Don't usually see it necessary to post comment on these entries - However, ^ that right there is pretty darn amazing!
What are you currently reading?
Posted 18 February 2018 - 09:03 AM
Posted 22 February 2018 - 09:12 AM
Just started The Black Infantry in the West, 1869-1891. This is the story of the 24th and the 25th Infantry during the Indian Wars.
Posted 22 February 2018 - 09:13 AM
I sure thought so! Almost as good as meeting the vet in person!
That's really great! I have a couple of groups where the vet was interviewed for a book, and thought I was lucky at finding those, but to find a group where the vet wrote his own account is pretty amazing!
Posted 22 February 2018 - 05:20 PM
"Kiss The Boys Goodbye, How the United States Betrayed It's own POW'S in Vietnam" by Monika Jensen-Stevenson & William Stevenson
Posted 28 February 2018 - 09:34 AM
"The Book of Delight and Other Papers" By: Israel Abrahams
Posted 05 March 2018 - 01:33 PM
I just finished John Ellis, Eye-Deep in Hell: Trench Warfare in World War I. Baltimore: The Johns Hopkins University Press, 1989.
This is an excellent account of not only WWI trench warfare, but of what the typical combat soldier experienced during that war.
Edited by USAFnav, 05 March 2018 - 01:34 PM.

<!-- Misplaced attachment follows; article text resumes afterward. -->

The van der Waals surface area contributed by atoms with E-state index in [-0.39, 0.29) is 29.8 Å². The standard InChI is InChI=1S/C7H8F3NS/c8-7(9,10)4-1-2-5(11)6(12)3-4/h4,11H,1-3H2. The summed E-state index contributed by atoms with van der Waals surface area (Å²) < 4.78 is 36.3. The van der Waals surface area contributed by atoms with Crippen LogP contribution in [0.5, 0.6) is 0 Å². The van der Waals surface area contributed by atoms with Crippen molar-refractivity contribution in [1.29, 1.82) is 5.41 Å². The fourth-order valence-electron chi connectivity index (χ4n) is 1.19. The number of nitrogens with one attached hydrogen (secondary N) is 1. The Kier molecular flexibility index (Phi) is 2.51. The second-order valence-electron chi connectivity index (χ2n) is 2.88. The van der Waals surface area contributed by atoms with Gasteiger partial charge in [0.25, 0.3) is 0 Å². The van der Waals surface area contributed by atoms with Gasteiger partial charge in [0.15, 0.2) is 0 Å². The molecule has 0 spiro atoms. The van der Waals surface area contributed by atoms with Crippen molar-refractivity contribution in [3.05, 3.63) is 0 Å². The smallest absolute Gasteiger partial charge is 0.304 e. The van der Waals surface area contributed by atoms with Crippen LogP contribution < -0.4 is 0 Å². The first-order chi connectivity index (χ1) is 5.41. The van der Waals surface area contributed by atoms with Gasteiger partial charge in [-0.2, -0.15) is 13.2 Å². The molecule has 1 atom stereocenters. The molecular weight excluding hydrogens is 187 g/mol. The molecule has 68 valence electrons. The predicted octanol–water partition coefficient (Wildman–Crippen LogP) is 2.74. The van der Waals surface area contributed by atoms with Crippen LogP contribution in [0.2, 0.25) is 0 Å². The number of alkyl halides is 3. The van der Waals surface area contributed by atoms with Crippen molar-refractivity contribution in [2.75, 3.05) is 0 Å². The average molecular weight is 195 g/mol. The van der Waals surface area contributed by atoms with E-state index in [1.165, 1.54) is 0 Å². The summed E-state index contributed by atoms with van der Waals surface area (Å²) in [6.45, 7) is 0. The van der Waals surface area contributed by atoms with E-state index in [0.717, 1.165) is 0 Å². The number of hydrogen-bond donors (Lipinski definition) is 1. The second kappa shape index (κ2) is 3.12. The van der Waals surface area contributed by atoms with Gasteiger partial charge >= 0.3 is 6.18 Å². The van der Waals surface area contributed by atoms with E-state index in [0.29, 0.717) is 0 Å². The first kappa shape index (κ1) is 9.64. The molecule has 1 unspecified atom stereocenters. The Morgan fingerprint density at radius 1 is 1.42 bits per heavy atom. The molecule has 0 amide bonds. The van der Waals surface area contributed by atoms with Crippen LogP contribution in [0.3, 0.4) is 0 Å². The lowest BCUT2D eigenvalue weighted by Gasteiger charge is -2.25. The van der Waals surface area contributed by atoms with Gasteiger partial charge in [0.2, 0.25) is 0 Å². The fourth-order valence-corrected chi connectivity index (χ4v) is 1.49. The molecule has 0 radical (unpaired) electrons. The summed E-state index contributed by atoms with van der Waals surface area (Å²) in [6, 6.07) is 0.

Posted 01 May 2018 - 07:19 AM
"My Promised Land: The Triumph and Tragedy of Israel" by: Ari Shavit
This book was written by a Sabra. Although I vehemently disagree with his repetitive assertion that "occupation" of lands is THE most critical barrier against peace there, this fellow has written something especially germane, not despite himself.
The role which America, and our military forces or policies, have undertaken apropos of Israel (not to speak of Judaism), over so many decades, is not to be dismissed.
This book hints at that coalition, and is worth a read.
Posted 01 May 2018 - 07:27 AM
Danger's Hour -The Story Of The USS Bunker Hill and the Kamikaze Pilot Who Cripple Her by Maxwell Taylor Kennedy
Posted 02 May 2018 - 06:36 AM
Combat WWII: European Theatre of Operations
I'm hoping i'll get this one done by the time school ends, the Pacific theatre version took me 3 months and its 50 pages shorter!
Posted 02 May 2018 - 06:52 AM
I'm at the tail end of Dick Couch's "Sua Sponte" about the qualification courses to make it to the Rangers.
In a word; MEH.
It'd be a great book to give to someone looking to actually become a Ranger, though.
Posted 03 May 2018 - 02:22 PM
"The Cloudbuster Nine" by Anne Keene, just released on Tuesday detailing the Navy Pre-flight training school at UNC Chapel Hill and their famous Navy baseball team with players/cadets the likes of Johnny Sain, Sam Chapman, Johnny Pesky and Ted Williams. The author's father was the team's bat boy.
Edited by Charlie Flick, 19 May 2018 - 09:34 AM.
Posted 03 May 2018 - 06:50 PM
Posted 08 May 2018 - 03:25 AM
I have actually got 4 going at once...
Special Forces (in Iraq) War Against Saddam Hussein by Eric Micheletti
and I am rereading:
No Room For Error by Colonel John T Carney Jr. & Benjamin F Schemmer
None Braver by Michael Hirsh
The Hunt for Bin Laden Task Force Dagger by Robin Moore
How do you like Task Force Dagger?
Posted 16 May 2018 - 10:58 AM
Just finished Challenge for the Pacific by Robert Leckie, and almost done with Band of Brothers. Next is either The Gun by Chivers or Hue 1968 by Bowden.
Posted 16 May 2018 - 07:35 PM
"Wrong Place! -Wrong Time!" The 305th Bomb Group and the Second Schweinfurt Raid - October 14th, 1943" by George C. Kuhl.